Stonefields has been designed so that there is always something of interest in the garden, no matter what time of the year. From the height of the hot Australian summer and overflowing perennial borders full of color, to autumn when berries and seeds fill the trees and their change of color puts on a show. Even in winter when the structure of the garden is laid bare, the hedges turn to mellow bronze color and are often dusted with snow. In spring the garden comes to life and bulbs and wisterias fill the air with scent and the golden new growth on the English box gives the garden yet another different look.

Stonefields is usually open one weekend a year for the public to go and enjoy the garden. If you are keen enough to see Paul's garden, you can book into his B&B “The Farmhouse” as guests are allowed a private tour of the garden, and this is the best way to see it in all its glory without thousands of other people. Stonefields is a magical garden at any time of the year and quite inspiring, full of ideas you can translate to your own garden.

The front of the house at Stonefields shows Pauls love of symmetry and formal gardens. The water feature in the foreground is a sculpture of intertwined snakes that spout water from their mouths.

The front of the house at Stonefields shows Pauls love of symmetry and formal gardens. The water feature in the foreground is a sculpture of intertwined snakes that spout water from their mouths.

View over the parterre garden. This is the most formal part of the garden, but it looks great all year. Pauls gardeners keep the Buxus shapes crisply trimmed.

View over the parterre garden. This is the most formal part of the garden, but it looks great all year. Pauls gardeners keep the Buxus shapes crisply trimmed.

Harold the peacock in the herb garden in front of the bell tower. Stonefields is a garden full of surprises.

Harold the peacock in the herb garden in front of the bell tower. Stonefields is a garden full of surprises.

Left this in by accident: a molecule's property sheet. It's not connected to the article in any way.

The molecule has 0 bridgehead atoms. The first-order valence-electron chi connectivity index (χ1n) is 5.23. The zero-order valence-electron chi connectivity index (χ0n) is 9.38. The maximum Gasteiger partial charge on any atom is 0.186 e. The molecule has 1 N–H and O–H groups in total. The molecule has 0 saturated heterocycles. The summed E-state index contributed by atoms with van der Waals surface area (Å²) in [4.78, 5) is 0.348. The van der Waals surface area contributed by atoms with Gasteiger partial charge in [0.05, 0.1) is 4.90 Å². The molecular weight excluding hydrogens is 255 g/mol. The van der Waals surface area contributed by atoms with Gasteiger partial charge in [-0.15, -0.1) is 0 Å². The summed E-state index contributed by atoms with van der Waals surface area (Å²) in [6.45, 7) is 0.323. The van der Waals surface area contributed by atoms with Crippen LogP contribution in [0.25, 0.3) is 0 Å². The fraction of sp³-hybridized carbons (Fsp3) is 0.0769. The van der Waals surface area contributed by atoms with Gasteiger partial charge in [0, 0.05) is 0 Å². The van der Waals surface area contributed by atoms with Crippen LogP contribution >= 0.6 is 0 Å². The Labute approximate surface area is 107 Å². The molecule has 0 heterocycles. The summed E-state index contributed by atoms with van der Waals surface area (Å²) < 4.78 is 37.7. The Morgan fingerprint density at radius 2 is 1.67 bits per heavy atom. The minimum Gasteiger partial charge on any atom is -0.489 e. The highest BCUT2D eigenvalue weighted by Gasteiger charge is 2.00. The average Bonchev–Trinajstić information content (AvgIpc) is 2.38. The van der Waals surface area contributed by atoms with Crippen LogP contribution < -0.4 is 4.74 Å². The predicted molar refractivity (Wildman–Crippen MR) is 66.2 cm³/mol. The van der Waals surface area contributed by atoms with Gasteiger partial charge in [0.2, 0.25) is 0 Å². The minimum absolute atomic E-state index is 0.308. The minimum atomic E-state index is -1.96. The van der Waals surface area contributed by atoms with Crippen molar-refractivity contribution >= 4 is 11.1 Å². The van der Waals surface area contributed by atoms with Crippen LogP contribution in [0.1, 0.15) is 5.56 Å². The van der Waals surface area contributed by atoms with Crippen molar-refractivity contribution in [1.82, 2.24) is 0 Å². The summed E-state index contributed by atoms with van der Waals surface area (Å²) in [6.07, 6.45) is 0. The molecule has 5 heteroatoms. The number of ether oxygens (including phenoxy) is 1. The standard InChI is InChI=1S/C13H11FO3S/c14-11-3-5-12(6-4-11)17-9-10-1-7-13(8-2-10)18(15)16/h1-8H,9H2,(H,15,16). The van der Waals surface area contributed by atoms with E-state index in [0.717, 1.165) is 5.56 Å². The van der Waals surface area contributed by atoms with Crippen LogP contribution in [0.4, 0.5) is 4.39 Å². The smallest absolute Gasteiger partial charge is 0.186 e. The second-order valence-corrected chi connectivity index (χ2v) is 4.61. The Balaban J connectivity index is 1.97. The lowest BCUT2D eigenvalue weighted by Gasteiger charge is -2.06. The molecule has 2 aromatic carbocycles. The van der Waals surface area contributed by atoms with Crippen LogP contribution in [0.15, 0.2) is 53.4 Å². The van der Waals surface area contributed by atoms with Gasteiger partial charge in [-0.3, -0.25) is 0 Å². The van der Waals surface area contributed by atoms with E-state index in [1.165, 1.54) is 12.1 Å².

Gate to the parterre garden. The late afternoon light is quite magical at Stonefields, it's the best time to explore the garden.

Gate to the parterre garden. The late afternoon light is quite magical at Stonefields, it's the best time to explore the garden.

The wisteria cloaked statue in the walled rose garden. Looking resplendent in covering of tresses of wisteria. Clever pruning of the vine has created this center point to the rose garden.

The wisteria cloaked statue in the walled rose garden. Looking resplendent in covering of tresses of wisteria. Clever pruning of the vine has created this center point to the rose garden.

The box balled approach to Stonefields garden. Crabapples in full blossom create a wonderful backdrop.

The box balled approach to Stonefields garden. Crabapples in full blossom create a wonderful backdrop.

From the air, it's easy to see the way the garden has been divided into rooms and how the circular woodland garden is coloring up in autumn. Each year the garden gets a little bigger, it is a work in progress.

From the air, it's easy to see the way the garden has been divided into rooms and how the circular woodland garden is coloring up in autumn. Each year the garden gets a little bigger, it is a work in progress.

ARTICLE CREATORS
Photographer, Writer
Home & Garden
Editorial photographer and author, based in Australia. I have been photographing  gardens, food and Interiors for 25 years both in Australia and overseas .